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Old 11-11-2007, 07:25 PM   #1
jslade8581
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Question Thinking about a career change...

Hello all!

I'm really interested in a game career. I have been for some time - in fact, it's gotten to the point that I'm putting down concrete plans now to shift out of my current career, but I need some help in deciding how to prepare myself to actually be competitive in "breaking into" the Interactive Entertainment industry. I'm really interested in Game Production.

Currently, I'm in the US Navy, as an officer. I've been in the Service for ~5 years, and I have two more years to go before my contract is up. I've passed the Navy's Nuclear Power Program (I'm on an aircraft carrier now) - it's heavy in math, science and physics. My bachelor's degree was Business Administration from the University of Florida. While I was at UF, I did a lot of database programming (PHP, MySQL, JS, etc) and I have a background in C++. I've also completed several distance learning classes in a Master's of Engineering Management from ODU.

I'd like a little help to ensure that my next two years are productive in getting me ready for getting a job in the industry, so here's my plan:

1. Games - I know that if I'm to work in games, I need to have at least a few designs under my belt. I'm planning on completing at least two "proof of concept" / portfolio type games, but I'll be using a GAME ENGINE (Torque for the 3D game) - is this a good idea? Should I work with Game Engines (I know some purists on other forums always say to write your own engine, but I'm not really trying to work directly in the programming side of things) at all?

2. Books - Self study! I'm planning on picking up a few books to help out - mostly, I'm looking at Game Design and Game Writing (I already have the book on Breaking into the Game Industry, but it seemed to be more for people in high school / college). Are there any other books I really need to have? What do you recommend?

3. School - This is a big question... First of all, do I need it? (I assume YES!, if only for the chance to really work with insiders, network, and get a feel for how programming teams differ from the teams I work with right now). Second, which programs are the best? I'm thinking of DeVry (I read several glowing reviews on this site already), but I want to ensure that the industry respects courses taken from them first!

Please... what do you think? Am I on the right track?

(Whew. That was a long post, and thank you for taking the time to read it. Any help you all can pass on would be greatly appreciated!)
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Old 11-11-2007, 09:09 PM   #2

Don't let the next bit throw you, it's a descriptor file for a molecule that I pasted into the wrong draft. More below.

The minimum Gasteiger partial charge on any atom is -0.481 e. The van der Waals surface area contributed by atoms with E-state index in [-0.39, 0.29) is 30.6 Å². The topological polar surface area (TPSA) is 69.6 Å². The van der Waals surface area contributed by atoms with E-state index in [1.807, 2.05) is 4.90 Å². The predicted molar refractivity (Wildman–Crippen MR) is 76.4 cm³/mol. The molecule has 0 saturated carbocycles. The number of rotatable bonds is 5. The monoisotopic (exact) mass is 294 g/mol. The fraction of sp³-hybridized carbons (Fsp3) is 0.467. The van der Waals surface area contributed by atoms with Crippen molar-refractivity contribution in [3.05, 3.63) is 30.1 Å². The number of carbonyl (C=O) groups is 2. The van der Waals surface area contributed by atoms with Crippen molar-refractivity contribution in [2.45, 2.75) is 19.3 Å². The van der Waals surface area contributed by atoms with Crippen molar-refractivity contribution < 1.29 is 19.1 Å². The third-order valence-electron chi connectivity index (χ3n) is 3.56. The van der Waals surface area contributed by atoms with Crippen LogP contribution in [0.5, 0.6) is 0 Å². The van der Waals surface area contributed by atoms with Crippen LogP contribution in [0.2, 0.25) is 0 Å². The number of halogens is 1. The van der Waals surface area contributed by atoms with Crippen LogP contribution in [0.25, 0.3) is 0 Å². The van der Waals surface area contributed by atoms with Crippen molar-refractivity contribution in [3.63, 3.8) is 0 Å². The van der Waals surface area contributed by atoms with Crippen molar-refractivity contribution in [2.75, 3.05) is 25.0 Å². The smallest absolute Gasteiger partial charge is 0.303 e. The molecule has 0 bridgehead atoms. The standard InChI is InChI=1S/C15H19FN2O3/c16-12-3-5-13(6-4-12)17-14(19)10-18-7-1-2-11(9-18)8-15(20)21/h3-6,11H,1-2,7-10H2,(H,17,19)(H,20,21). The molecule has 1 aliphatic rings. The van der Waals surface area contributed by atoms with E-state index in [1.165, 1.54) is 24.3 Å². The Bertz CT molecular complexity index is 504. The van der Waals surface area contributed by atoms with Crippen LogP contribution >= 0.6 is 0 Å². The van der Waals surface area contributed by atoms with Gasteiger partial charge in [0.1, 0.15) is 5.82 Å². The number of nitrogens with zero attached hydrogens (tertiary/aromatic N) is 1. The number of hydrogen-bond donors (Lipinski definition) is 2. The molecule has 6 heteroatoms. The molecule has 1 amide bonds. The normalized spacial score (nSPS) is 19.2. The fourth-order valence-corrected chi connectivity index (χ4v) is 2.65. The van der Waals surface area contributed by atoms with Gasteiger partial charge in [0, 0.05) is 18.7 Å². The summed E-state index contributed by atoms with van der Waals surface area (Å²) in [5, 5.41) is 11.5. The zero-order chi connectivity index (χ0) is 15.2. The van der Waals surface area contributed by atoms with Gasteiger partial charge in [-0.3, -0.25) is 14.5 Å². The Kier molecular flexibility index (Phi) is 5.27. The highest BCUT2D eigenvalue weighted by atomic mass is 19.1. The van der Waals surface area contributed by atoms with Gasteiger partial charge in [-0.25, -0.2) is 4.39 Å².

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Hello,
I finished my tour in the U.S. Air Force and have been a civilian since last December.

Quote:
I'm really interested in Game Production
There are many occupations during a game development cycle, and from the looks of it you're really emphasizing on becoming a programmer. If this is true, the demand for programmers/software engineers is high. The facts are here, http://www.gamasutra.com/php-bin/jobs_display.php

Quote:
it's heavy in math, science and physics. My bachelor's degree was Business Administration from the University of Florida. While I was at UF, I did a lot of database programming (PHP, MySQL, JS, etc) and I have a background in C++. I've also completed several distance learning classes in a Master's of Engineering Management from ODU.
Your background in programming is a plus. MySQL is a big plus as many games produced are based not only in single player anymore but also mutliplayer. Network programmers like yourself may be the next highest in demand in the following years to come.

Quote:
I know that if I'm to work in games, I need to have at least a few designs under my belt. I'm planning on completing at least two "proof of concept" / portfolio type games, but I'll be using a GAME ENGINE (Torque for the 3D game) - is this a good idea? Should I work with Game Engines (I know some purists on other forums always say to write your own engine, but I'm not really trying to work directly in the programming side of things) at all?
That's the way to go! There are advantages and disadvantages of starting with a game engine and take this advice with a grain of salt. The advantages are 3 fold for using game engines:
1. Being that the engine is written already, all you'd have to do is implement the easy stuff. You wouldn't need to write the engine classes like math algorithms for use with physics, collision detection, shader classes, and so forth.